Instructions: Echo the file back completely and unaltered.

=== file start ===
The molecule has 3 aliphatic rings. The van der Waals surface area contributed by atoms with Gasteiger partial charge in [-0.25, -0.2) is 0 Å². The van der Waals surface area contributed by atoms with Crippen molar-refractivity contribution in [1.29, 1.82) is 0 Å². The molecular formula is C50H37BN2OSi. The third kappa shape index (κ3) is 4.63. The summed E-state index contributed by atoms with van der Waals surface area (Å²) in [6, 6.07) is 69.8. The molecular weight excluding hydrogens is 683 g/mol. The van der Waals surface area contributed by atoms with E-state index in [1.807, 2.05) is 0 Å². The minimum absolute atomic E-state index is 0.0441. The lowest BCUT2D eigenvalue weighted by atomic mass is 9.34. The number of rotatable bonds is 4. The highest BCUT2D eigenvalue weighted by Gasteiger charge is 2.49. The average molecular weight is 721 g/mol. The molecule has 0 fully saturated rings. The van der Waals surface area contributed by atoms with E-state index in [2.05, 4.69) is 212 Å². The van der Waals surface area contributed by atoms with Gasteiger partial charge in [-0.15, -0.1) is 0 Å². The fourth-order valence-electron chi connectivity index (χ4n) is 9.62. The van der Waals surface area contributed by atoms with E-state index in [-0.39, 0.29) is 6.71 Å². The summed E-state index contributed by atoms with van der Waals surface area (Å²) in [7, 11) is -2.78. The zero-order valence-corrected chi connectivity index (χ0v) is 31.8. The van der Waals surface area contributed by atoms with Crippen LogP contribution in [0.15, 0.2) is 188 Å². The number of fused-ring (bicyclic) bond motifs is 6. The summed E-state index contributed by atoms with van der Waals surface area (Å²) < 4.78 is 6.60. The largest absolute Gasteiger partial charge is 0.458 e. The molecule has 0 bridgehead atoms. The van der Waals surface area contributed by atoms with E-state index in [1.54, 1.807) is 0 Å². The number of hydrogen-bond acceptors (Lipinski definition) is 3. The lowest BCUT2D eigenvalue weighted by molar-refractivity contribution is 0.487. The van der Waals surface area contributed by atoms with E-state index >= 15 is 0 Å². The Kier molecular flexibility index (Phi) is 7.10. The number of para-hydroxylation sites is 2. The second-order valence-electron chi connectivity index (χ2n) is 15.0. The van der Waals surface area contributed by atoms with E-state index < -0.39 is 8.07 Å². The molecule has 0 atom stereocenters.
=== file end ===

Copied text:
The molecule has 3 aliphatic rings. The van der Waals surface area contributed by atoms with Gasteiger partial charge in [-0.25, -0.2) is 0 Å². The van der Waals surface area contributed by atoms with Crippen molar-refractivity contribution in [1.29, 1.82) is 0 Å². The molecular formula is C50H37BN2OSi. The third kappa shape index (κ3) is 4.63. The summed E-state index contributed by atoms with van der Waals surface area (Å²) in [6, 6.07) is 69.8. The molecular weight excluding hydrogens is 683 g/mol. The van der Waals surface area contributed by atoms with E-state index in [1.807, 2.05) is 0 Å². The minimum absolute atomic E-state index is 0.0441. The lowest BCUT2D eigenvalue weighted by atomic mass is 9.34. The number of rotatable bonds is 4. The highest BCUT2D eigenvalue weighted by Gasteiger charge is 2.49. The average molecular weight is 721 g/mol. The molecule has 0 fully saturated rings. The van der Waals surface area contributed by atoms with E-state index in [2.05, 4.69) is 212 Å². The van der Waals surface area contributed by atoms with Gasteiger partial charge in [-0.15, -0.1) is 0 Å². The fourth-order valence-electron chi connectivity index (χ4n) is 9.62. The van der Waals surface area contributed by atoms with E-state index in [-0.39, 0.29) is 6.71 Å². The summed E-state index contributed by atoms with van der Waals surface area (Å²) in [7, 11) is -2.78. The zero-order valence-corrected chi connectivity index (χ0v) is 31.8. The van der Waals surface area contributed by atoms with Crippen LogP contribution in [0.15, 0.2) is 188 Å². The number of fused-ring (bicyclic) bond motifs is 6. The summed E-state index contributed by atoms with van der Waals surface area (Å²) < 4.78 is 6.60. The largest absolute Gasteiger partial charge is 0.458 e. The molecule has 0 bridgehead atoms. The van der Waals surface area contributed by atoms with E-state index in [1.54, 1.807) is 0 Å². The number of hydrogen-bond acceptors (Lipinski definition) is 3. The lowest BCUT2D eigenvalue weighted by molar-refractivity contribution is 0.487. The van der Waals surface area contributed by atoms with E-state index >= 15 is 0 Å². The Kier molecular flexibility index (Phi) is 7.10. The number of para-hydroxylation sites is 2. The second-order valence-electron chi connectivity index (χ2n) is 15.0. The van der Waals surface area contributed by atoms with E-state index < -0.39 is 8.07 Å². The molecule has 0 atom stereocenters.